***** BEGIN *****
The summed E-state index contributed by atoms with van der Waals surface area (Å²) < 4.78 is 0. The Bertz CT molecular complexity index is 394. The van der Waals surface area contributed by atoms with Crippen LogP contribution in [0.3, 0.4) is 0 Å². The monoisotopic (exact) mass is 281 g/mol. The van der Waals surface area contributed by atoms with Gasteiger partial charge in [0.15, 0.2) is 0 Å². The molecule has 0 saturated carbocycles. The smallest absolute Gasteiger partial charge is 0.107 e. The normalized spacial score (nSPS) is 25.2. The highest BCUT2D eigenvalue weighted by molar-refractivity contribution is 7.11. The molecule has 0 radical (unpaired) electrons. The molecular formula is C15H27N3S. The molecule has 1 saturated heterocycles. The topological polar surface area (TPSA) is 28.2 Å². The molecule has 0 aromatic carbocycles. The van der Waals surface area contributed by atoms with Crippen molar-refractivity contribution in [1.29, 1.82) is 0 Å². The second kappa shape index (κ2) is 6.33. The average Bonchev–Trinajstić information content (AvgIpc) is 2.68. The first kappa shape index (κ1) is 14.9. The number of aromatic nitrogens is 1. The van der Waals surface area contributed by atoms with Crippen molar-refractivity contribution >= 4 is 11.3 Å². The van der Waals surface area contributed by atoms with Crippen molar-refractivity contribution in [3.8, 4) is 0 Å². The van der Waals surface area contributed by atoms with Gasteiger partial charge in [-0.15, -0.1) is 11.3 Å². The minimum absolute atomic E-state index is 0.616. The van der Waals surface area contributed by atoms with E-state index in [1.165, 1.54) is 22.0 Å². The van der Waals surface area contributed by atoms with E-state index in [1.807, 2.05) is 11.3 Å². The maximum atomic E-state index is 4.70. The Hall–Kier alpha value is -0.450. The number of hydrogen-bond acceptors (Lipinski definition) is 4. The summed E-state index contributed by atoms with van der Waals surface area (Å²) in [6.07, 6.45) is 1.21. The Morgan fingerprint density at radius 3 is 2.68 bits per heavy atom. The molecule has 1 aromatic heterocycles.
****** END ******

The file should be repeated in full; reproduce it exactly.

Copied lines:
The summed E-state index contributed by atoms with van der Waals surface area (Å²) < 4.78 is 0. The Bertz CT molecular complexity index is 394. The van der Waals surface area contributed by atoms with Crippen LogP contribution in [0.3, 0.4) is 0 Å². The monoisotopic (exact) mass is 281 g/mol. The van der Waals surface area contributed by atoms with Gasteiger partial charge in [0.15, 0.2) is 0 Å². The molecule has 0 saturated carbocycles. The smallest absolute Gasteiger partial charge is 0.107 e. The normalized spacial score (nSPS) is 25.2. The highest BCUT2D eigenvalue weighted by molar-refractivity contribution is 7.11. The molecule has 0 radical (unpaired) electrons. The molecular formula is C15H27N3S. The molecule has 1 saturated heterocycles. The topological polar surface area (TPSA) is 28.2 Å². The molecule has 0 aromatic carbocycles. The van der Waals surface area contributed by atoms with Crippen molar-refractivity contribution in [1.29, 1.82) is 0 Å². The second kappa shape index (κ2) is 6.33. The average Bonchev–Trinajstić information content (AvgIpc) is 2.68. The first kappa shape index (κ1) is 14.9. The number of aromatic nitrogens is 1. The van der Waals surface area contributed by atoms with Crippen molar-refractivity contribution >= 4 is 11.3 Å². The van der Waals surface area contributed by atoms with Crippen molar-refractivity contribution in [3.8, 4) is 0 Å². The van der Waals surface area contributed by atoms with Gasteiger partial charge in [-0.15, -0.1) is 11.3 Å². The minimum absolute atomic E-state index is 0.616. The van der Waals surface area contributed by atoms with E-state index in [1.165, 1.54) is 22.0 Å². The van der Waals surface area contributed by atoms with E-state index in [1.807, 2.05) is 11.3 Å². The maximum atomic E-state index is 4.70. The Hall–Kier alpha value is -0.450. The number of hydrogen-bond acceptors (Lipinski definition) is 4. The summed E-state index contributed by atoms with van der Waals surface area (Å²) in [6.07, 6.45) is 1.21. The Morgan fingerprint density at radius 3 is 2.68 bits per heavy atom. The molecule has 1 aromatic heterocycles.